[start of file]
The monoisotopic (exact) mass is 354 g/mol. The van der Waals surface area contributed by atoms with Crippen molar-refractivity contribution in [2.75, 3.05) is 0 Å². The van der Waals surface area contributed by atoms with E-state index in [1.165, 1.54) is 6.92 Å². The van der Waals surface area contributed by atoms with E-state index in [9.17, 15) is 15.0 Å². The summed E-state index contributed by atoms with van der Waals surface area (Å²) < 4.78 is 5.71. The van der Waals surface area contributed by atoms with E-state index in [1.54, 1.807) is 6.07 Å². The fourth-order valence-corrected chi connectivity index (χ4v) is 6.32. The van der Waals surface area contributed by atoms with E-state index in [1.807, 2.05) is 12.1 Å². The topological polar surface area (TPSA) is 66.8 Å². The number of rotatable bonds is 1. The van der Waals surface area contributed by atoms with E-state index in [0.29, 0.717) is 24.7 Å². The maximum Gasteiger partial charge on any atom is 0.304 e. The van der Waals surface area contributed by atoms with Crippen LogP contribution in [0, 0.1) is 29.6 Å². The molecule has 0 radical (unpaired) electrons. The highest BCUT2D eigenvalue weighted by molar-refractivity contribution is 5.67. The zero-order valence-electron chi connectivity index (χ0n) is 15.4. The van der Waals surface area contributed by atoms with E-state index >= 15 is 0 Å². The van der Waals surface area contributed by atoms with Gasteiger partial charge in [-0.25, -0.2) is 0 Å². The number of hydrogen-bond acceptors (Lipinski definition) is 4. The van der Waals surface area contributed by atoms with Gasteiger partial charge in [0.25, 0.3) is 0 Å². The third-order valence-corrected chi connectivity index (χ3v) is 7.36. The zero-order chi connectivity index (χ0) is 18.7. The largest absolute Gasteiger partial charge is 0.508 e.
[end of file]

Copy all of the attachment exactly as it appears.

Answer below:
The monoisotopic (exact) mass is 354 g/mol. The van der Waals surface area contributed by atoms with Crippen molar-refractivity contribution in [2.75, 3.05) is 0 Å². The van der Waals surface area contributed by atoms with E-state index in [1.165, 1.54) is 6.92 Å². The van der Waals surface area contributed by atoms with E-state index in [9.17, 15) is 15.0 Å². The summed E-state index contributed by atoms with van der Waals surface area (Å²) < 4.78 is 5.71. The van der Waals surface area contributed by atoms with E-state index in [1.54, 1.807) is 6.07 Å². The fourth-order valence-corrected chi connectivity index (χ4v) is 6.32. The van der Waals surface area contributed by atoms with E-state index in [1.807, 2.05) is 12.1 Å². The topological polar surface area (TPSA) is 66.8 Å². The number of rotatable bonds is 1. The van der Waals surface area contributed by atoms with E-state index in [0.29, 0.717) is 24.7 Å². The maximum Gasteiger partial charge on any atom is 0.304 e. The van der Waals surface area contributed by atoms with Crippen LogP contribution in [0, 0.1) is 29.6 Å². The molecule has 0 radical (unpaired) electrons. The highest BCUT2D eigenvalue weighted by molar-refractivity contribution is 5.67. The zero-order valence-electron chi connectivity index (χ0n) is 15.4. The van der Waals surface area contributed by atoms with E-state index >= 15 is 0 Å². The van der Waals surface area contributed by atoms with Gasteiger partial charge in [-0.25, -0.2) is 0 Å². The number of hydrogen-bond acceptors (Lipinski definition) is 4. The van der Waals surface area contributed by atoms with Gasteiger partial charge in [0.25, 0.3) is 0 Å². The third-order valence-corrected chi connectivity index (χ3v) is 7.36. The zero-order chi connectivity index (χ0) is 18.7. The largest absolute Gasteiger partial charge is 0.508 e.